Most Active Stories
- New Lawsuit Alleges Racial Discrimination At Power And Light
- Marathon Spelling Bee Makes Celebrities Out Of Kansas City Area Spellers
- Kansas Supreme Court Rules School Funding Formula Unconstitutional
- Archeology Bolsters Background Of Historic Kansas City Homestead
- KCUR Announces New Host For Daily Talk Show 'Central Standard'
Wed December 7, 2011
2011 Breaks Record For Most Billion-Dollar Weather Disasters
In terms of weather, 2011 has made it into the record books. The National Oceanic and Atmospheric Administration announced that during this year, there have been 12 different weather disasters that cost more than $1 billion. The previous record was nine in 2008.
A few more facts from NOAA:
-- "These twelve disasters alone resulted in the tragic loss of 646 lives, with the National Weather Service reporting over 1,000 deaths across all weather categories for the year."
-- NOAA had originally counted 10 disasters, but that estimate went up after the wildfires in Texas and New Mexico exceeded $1 billion in damage. Also, NOAA just added the "June 18-22 Midwest/Southeast Tornadoes and Severe Weather event, which just recently exceeded the $1 billion threshold."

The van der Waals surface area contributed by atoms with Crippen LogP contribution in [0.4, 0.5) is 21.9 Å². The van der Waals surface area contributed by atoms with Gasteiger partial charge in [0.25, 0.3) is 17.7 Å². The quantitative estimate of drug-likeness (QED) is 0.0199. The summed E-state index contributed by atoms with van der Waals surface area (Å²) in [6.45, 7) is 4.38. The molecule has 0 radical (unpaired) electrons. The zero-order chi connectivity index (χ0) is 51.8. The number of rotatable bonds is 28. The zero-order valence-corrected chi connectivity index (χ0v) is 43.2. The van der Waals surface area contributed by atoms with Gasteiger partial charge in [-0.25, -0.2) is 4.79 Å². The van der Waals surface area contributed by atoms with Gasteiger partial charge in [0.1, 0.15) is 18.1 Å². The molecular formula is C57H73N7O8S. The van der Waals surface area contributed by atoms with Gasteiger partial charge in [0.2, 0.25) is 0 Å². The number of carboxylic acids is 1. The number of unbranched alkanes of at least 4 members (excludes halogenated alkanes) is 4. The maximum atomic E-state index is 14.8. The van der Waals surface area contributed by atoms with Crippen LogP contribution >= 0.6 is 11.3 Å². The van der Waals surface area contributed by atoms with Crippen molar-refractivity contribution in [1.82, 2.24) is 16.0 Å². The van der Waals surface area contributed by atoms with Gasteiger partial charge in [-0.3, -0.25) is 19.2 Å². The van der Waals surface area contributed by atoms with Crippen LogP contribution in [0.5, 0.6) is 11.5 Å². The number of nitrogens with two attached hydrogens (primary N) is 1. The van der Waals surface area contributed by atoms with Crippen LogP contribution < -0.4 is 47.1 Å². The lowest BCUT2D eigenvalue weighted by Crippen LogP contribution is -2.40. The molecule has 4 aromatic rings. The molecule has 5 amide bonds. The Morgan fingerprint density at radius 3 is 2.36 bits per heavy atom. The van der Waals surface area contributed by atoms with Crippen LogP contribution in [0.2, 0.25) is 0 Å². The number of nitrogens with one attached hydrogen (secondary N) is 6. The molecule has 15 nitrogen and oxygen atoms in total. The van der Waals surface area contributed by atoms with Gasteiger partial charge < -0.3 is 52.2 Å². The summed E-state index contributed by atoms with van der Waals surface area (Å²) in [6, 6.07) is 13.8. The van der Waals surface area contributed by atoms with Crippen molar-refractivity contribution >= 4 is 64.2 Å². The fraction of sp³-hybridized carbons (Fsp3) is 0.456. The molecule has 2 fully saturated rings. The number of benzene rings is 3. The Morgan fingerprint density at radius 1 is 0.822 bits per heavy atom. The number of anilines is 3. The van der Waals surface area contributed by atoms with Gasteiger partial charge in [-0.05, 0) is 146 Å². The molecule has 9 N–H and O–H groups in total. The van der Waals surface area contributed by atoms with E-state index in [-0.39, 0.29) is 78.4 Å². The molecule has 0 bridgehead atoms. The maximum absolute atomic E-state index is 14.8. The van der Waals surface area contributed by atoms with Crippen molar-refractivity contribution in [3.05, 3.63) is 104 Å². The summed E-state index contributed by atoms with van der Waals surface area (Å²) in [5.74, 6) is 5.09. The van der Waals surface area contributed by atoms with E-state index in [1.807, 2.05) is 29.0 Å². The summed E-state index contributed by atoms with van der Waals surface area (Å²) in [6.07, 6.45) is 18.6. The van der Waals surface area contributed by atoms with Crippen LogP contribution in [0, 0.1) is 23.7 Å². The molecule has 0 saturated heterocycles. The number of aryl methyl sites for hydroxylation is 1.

Here's a historical graph from NOAA:
The AP spoke to National Weather Service Director Jack Hayes, who said he has never seen a year like this in terms of extreme weather. Hayes has been a meteorologist since 1970 and calls the waning year, "the deadly, destructive and relentless 2011."
And as we're all well aware it's not over, yet. The AP adds:
This year's total may not stop at 12. Officials are still adding up the damage from the Tropical Storm Lee and the pre-Halloween Northeast snowstorm, and so far each is at $750 million. And there's still nearly a month left in the year.
Scientists blame an unlucky combination of global warming and freak chance. They say even with the long-predicted increase in weather extremes triggered by manmade climate change, 2011 in the U.S. was wilder than they predicted. For example, the six large outbreaks of twisters can't be attributed to global warming, scientists say.